O-ring and foolproof sectors


Jason Collins


January 14, 2013

In my last post, I described Kremer’s O-ring theory of economic development. Kremer’s insight was that if production in an economy consists of many discrete tasks and failure in any one of those tasks can ruin the final output, small differences in skills can drive large differences in output between firms. This can lead to high levels of inequality as the high-skilled work together and are disproportionately more productive.

In a new paper in the Journal of Economic Behavior and Organization (although kicking around as a working paper for a few years), Garett Jones tweaks Kremer’s model to capture the observation that measures of worker skill are a stronger predictor of cross-country economic performance than of within-country differences in income.

Jones pictures an economy that comprises two sectors: an O-ring sector of the type described by Kremer; and what Jones calls a foolproof sector. The foolproof sector is not as fragile as the more complex O-ring sector and includes jobs such as cleaning, gardening and other low-skill occupations. The key feature of the foolproof sector is that being of low skill (which Jones suggests relates more to IQ than quantity of education) does not necessarily destroy the final product. It only reduces the efficiency with which it is produced. A couple of low-skill workers can substitute for a high-skill worker in the foolproof sector, but they cannot effectively fill the place of a high-skill O-ring sector worker, no matter how many low-skill workers are supplied.

In this economy, low-skill workers will work in the foolproof sector as these firms will pay them more than an O-ring sector firm. High-skill workers are found in both sectors, with their level of participation in each sector such that high-skill workers are paid the same regardless of which sector they work in (the law of one price).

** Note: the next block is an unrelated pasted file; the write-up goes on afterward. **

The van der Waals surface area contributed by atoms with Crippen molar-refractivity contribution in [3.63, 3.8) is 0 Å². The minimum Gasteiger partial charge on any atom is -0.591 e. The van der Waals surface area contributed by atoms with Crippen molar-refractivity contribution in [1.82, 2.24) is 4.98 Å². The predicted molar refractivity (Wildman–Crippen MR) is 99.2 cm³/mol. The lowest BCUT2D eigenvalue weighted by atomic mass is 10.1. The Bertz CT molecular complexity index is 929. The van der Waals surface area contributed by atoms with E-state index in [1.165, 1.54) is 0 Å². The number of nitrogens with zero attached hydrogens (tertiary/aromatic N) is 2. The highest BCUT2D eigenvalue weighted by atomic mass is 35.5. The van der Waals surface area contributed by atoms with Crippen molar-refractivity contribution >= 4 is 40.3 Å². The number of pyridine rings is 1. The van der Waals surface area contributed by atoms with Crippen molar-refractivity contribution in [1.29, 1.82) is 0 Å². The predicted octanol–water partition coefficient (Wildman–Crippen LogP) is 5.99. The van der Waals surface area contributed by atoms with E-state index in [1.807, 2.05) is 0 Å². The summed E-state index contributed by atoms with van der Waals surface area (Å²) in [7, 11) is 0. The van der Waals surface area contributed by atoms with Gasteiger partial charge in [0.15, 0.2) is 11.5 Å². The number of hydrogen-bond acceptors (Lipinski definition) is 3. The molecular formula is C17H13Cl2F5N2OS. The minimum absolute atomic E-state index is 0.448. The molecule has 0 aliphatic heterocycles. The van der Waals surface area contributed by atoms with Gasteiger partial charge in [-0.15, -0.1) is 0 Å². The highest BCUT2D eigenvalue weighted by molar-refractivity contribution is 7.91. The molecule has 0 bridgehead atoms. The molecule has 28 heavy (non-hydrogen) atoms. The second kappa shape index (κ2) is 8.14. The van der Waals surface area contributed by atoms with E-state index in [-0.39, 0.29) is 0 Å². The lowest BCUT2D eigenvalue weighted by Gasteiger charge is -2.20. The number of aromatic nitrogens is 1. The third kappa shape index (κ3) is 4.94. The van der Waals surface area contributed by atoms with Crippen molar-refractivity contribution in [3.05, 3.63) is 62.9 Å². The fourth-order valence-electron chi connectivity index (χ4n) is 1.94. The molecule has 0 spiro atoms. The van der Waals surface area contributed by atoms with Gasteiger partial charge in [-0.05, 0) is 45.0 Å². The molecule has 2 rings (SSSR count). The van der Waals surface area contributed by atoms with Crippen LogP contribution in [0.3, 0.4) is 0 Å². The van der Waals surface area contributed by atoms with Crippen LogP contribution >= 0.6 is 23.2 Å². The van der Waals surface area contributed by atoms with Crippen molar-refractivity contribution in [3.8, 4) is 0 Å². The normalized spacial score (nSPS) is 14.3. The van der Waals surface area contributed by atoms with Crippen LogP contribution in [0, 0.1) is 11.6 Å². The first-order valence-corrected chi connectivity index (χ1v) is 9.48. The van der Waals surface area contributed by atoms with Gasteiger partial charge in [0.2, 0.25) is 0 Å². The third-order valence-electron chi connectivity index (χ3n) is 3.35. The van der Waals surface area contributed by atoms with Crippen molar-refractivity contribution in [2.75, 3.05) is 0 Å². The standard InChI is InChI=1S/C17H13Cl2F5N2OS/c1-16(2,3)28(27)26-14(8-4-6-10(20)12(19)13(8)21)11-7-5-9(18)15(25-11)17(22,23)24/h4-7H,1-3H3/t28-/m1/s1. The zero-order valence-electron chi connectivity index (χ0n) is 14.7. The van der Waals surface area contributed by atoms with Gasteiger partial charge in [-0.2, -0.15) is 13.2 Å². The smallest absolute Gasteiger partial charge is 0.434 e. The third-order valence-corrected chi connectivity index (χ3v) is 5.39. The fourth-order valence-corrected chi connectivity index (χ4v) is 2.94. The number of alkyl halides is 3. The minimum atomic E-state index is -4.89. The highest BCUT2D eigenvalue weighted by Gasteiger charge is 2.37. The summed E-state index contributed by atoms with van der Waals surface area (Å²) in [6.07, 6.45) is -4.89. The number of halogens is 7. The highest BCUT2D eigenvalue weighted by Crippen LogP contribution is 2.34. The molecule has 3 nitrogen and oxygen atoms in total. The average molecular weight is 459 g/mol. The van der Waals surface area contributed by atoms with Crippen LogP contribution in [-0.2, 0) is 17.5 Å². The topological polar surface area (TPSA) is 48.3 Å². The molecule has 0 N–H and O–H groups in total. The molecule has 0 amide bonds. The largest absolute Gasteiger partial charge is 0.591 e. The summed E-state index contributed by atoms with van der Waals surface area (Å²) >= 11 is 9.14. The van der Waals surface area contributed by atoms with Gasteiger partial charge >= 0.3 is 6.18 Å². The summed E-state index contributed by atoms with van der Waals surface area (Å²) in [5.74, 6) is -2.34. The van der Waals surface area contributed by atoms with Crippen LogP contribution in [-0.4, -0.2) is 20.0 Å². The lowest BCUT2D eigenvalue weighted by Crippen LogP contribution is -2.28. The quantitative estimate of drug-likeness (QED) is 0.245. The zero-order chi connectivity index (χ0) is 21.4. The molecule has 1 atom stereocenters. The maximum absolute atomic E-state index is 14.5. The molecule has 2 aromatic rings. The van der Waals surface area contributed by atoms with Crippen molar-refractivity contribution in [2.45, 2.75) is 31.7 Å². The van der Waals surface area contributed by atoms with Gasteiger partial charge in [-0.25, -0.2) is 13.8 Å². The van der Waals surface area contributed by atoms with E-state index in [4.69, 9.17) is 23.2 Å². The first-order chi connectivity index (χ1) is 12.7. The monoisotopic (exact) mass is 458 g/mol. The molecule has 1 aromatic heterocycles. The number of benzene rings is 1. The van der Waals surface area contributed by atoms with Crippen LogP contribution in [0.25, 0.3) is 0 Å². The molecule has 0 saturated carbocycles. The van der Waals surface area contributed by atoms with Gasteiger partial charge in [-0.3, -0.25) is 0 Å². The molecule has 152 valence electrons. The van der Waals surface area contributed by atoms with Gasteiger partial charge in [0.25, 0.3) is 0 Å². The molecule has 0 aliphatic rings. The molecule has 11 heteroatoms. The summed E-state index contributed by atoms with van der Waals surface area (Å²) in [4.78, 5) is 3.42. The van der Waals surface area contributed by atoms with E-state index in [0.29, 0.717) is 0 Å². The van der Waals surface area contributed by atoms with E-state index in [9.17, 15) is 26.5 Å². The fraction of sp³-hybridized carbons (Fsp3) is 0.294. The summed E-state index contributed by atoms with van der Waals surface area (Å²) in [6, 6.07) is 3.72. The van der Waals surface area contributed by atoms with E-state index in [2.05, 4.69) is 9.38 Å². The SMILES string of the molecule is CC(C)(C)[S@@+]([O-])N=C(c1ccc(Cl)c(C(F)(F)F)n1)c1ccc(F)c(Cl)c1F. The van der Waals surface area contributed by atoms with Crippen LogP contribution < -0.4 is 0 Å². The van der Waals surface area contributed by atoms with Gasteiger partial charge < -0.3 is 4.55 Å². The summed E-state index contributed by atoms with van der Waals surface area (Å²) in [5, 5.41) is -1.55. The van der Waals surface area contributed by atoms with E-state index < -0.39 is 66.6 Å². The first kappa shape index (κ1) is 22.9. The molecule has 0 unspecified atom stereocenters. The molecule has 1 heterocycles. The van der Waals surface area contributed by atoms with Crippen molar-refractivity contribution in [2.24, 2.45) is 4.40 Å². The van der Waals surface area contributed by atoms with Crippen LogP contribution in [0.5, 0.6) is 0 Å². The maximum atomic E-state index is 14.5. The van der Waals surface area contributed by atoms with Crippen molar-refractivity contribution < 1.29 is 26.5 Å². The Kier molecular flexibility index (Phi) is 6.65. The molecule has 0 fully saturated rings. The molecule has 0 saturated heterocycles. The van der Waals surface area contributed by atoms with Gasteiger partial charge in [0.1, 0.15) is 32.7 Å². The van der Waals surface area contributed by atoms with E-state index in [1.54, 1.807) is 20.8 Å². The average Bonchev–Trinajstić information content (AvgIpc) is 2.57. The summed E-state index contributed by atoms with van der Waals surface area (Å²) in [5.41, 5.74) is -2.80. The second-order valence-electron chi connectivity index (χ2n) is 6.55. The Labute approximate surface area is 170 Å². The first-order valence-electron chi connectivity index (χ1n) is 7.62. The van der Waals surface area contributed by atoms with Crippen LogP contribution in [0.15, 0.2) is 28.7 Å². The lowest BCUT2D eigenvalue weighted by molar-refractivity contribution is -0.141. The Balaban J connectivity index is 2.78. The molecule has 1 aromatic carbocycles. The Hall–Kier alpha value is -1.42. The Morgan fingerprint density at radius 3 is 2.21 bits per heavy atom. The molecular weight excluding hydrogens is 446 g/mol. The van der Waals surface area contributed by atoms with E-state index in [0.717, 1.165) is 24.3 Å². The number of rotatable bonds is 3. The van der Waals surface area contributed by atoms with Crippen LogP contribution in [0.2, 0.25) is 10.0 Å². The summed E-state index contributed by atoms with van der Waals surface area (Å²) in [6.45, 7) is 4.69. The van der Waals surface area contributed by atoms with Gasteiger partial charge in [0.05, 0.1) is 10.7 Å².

Thus, within a country, firms will pay high-skill workers more than their low-skill counterparts, but not dramatically so. Their wage differential is determined by the difference in their outputs in the foolproof sector.

Across countries, however, things are considerably different. The highest skill workers in a country provide labour for the O-Ring sector. If they are low skilled relative to the high-skilled in other countries, their output in that fragile sector will be much lower. This occurs even for relatively small skill differences. Their income will reflect their low output, with wages also lower in the foolproof sector as high-skill workers apportion themselves between sectors such that the law of one price holds. The net result is much lower wages for workers in comparison to another country with a higher-skill elite.

This picture does depend on the relative proportions of the low and high skilled in the population. If there are too many low skilled people, the wage differences within a country may be greater as all the high-skilled will work solely in the O-ring sector and wages will not equalise. Some of the low skilled may even engage in a lower output O-ring sector. However, the general picture of a large gap in income between countries remains.

There are a couple of interesting things about this model. First, the low skilled can be productive. An additional low skilled person, such as a low-skill immigrant, does not drag everyone down or necessarily destroy a production process. The productivity of those in the O-ring sector remains unchanged. This is somewhat in line with the traditional economic story that everyone can provide value through their comparative advantage. That picture is, of course, incomplete. As Jones points out in other work, there may be other costs to the unskilled, such as lower cooperation or patience and political costs. But this model suggests is that we should look to the quality of the high skilled in the population, and worry less about whether there are too many at the bottom end.

The other point worth noting about Jones’s paper, as for Kremer’s, is that small differences matter. Large income differences are not evidence of large skill differences (although, obviously, they are also not evidence against). Conversely, small changes in skills can have large consequences for a nation’s wealth.